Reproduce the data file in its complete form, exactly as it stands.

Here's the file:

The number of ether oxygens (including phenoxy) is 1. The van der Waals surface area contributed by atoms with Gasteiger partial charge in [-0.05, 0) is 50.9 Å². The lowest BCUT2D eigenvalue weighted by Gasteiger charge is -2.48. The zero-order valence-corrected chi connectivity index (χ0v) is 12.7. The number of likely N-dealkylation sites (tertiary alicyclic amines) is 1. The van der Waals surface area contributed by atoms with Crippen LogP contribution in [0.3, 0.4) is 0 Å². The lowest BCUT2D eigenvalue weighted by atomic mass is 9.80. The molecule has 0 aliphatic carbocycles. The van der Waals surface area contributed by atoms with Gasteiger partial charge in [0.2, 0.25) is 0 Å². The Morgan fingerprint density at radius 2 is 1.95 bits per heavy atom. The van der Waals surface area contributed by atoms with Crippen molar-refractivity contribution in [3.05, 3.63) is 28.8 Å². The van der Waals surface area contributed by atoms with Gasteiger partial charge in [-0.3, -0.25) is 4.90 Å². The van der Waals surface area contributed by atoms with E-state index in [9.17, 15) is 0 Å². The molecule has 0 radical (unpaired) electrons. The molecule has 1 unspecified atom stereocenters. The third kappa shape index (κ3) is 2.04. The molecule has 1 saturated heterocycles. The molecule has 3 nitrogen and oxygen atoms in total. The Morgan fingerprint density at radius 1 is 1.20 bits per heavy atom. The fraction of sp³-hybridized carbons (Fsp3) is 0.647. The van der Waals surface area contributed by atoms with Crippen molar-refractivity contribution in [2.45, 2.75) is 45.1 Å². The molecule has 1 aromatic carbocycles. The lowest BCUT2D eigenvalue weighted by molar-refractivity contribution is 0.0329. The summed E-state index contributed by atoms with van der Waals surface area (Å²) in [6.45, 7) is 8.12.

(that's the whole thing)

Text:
The number of ether oxygens (including phenoxy) is 1. The van der Waals surface area contributed by atoms with Gasteiger partial charge in [-0.05, 0) is 50.9 Å². The lowest BCUT2D eigenvalue weighted by Gasteiger charge is -2.48. The zero-order valence-corrected chi connectivity index (χ0v) is 12.7. The number of likely N-dealkylation sites (tertiary alicyclic amines) is 1. The van der Waals surface area contributed by atoms with Crippen LogP contribution in [0.3, 0.4) is 0 Å². The lowest BCUT2D eigenvalue weighted by atomic mass is 9.80. The molecule has 0 aliphatic carbocycles. The van der Waals surface area contributed by atoms with Gasteiger partial charge in [0.2, 0.25) is 0 Å². The Morgan fingerprint density at radius 2 is 1.95 bits per heavy atom. The van der Waals surface area contributed by atoms with Crippen molar-refractivity contribution in [3.05, 3.63) is 28.8 Å². The van der Waals surface area contributed by atoms with Gasteiger partial charge in [-0.3, -0.25) is 4.90 Å². The van der Waals surface area contributed by atoms with E-state index in [9.17, 15) is 0 Å². The molecule has 0 radical (unpaired) electrons. The molecule has 1 unspecified atom stereocenters. The third kappa shape index (κ3) is 2.04. The molecule has 1 saturated heterocycles. The molecule has 3 nitrogen and oxygen atoms in total. The Morgan fingerprint density at radius 1 is 1.20 bits per heavy atom. The fraction of sp³-hybridized carbons (Fsp3) is 0.647. The van der Waals surface area contributed by atoms with Crippen molar-refractivity contribution in [2.45, 2.75) is 45.1 Å². The molecule has 1 aromatic carbocycles. The lowest BCUT2D eigenvalue weighted by molar-refractivity contribution is 0.0329. The summed E-state index contributed by atoms with van der Waals surface area (Å²) in [6.45, 7) is 8.12.